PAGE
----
Home / News / India /  Coronavirus: Modi calls for SAARC nations' conference to build strategy

NEW DELHI : In the wake of the rapid spread of Coronavirus infections across countries including South Asia, Prime Minister Narendra Modi on Friday proposed a conference of the leaders of South Asian nations to discuss coordination and strategy to combat the advance of the disease.

“I would like to propose that the leadership of SAARC nations chalk out a strong strategy to fight Coronavirus. We could discuss, via video conferencing, ways to keep our citizens healthy. Together, we can set an example to the world, and contribute to a healthier planet,"Modi said in a Twitter post. It was a move welcomed by all SAARC countries except Pakistan.

SAARC refers to the South Asian Association for Regional Cooperation – which groups together Afghanistan, Bangladesh, Bhutan, Maldives. Nepal, Pakistan and Sri Lanka besides India. Born in the mid 1980s, the grouping has little to show for itself given that progress on issues like regional integration and connectivity has been slow mainly due to infighting between India and Pakistan. Pakistan was to host a summit of SAARC leaders in 2016 but India,Afghanistan, Bhutan and Bangladesh pulled out citing Pakistan’s support to terrorism as not conducive for regional cooperation. No summit of SAARC has been held since.

“Our planet is battling the COVID-19 Novel Coronavirus. At various levels, governments and people are trying their best to combat it. South Asia, which is home to a significant number of the global population should leave no stone unturned to ensure our people are healthy," Modi said in a second post.

Modi’s call for collective action came on a day India announced it was closing 18 of 37 border check points to ensure people from neighbouring countries were properly screened before they came into India. India also announced the suspension of passenger trains and buses between India and Bangladesh and closure of border markets between the two countries. Indian officials however said that visa free entry for Nepalese and Bhutanese nationals will continue.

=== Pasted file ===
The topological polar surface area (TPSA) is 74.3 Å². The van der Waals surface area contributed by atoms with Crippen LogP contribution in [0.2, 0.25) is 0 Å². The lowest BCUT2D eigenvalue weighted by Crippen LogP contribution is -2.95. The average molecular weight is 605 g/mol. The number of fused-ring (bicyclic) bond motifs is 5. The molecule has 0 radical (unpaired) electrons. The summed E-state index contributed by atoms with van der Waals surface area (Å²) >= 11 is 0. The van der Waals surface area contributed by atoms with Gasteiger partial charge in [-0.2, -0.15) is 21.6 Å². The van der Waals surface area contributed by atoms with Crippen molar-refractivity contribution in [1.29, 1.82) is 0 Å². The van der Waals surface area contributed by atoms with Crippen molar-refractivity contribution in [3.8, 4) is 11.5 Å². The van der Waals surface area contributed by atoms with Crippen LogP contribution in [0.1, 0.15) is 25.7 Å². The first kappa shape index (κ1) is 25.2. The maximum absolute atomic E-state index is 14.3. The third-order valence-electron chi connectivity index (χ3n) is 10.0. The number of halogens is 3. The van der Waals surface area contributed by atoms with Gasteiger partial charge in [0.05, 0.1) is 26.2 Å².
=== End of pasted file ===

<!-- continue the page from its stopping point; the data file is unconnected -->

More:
Afghanistan, Bhutan, Bangladesh, Maldives, Nepal and Sri Lanka welcomed Modi’s offer given that all South Asian countries have reported SARS-COV2 infection cases.

Earlier this week, India sent some medical assistance to the Maldives to help the countries deal with its cases and detection.

“This is what we call leadership. As members of this region, we must come together in such times. Smaller economies are hit harder, so we must coordinate. With your leadership, I have no doubt we will see immediate and impactful outcome. Looking forward to the video conference," Bhutanese prime minister Lotay Tshering said in a Twitter post. Others tweeted similar messages though Pakistan had not responded to

Modi’s suggestion that analysts like former foreign secretary Kanwal Sibal said was a “pragmatic" one given that India shares an open border with Nepal and frontiers allowing movement of people with Bangladesh.

“Measures that India takes to combat the disease could be compromised if all countries in South Asia are not on the same page," he added.

It is unclear whether Modi’s move is a gesture towards engaging Islamabad on issues other than those emerging out of the Coronavirus outbreak.

Tensions have been high between India and Pakistan since February 2019 when a suicide bomber exploded a car full of explosives near an Indian security convoy in Kashmir killing 40 personnel. India bombed a terrorist training camp in Pakistan and Islamabad retaliated targeting military installations in Kashmir. Tensions mounted again after India revoked the special status granted to Kashmir under its constitution and integrated the region more closely with the rest of the country. Pakistan, infuriated by India’s so called unilateral action, has been highlighting what it calls human rights abuses in Kashmir and calling for mediation from third parties and countries.

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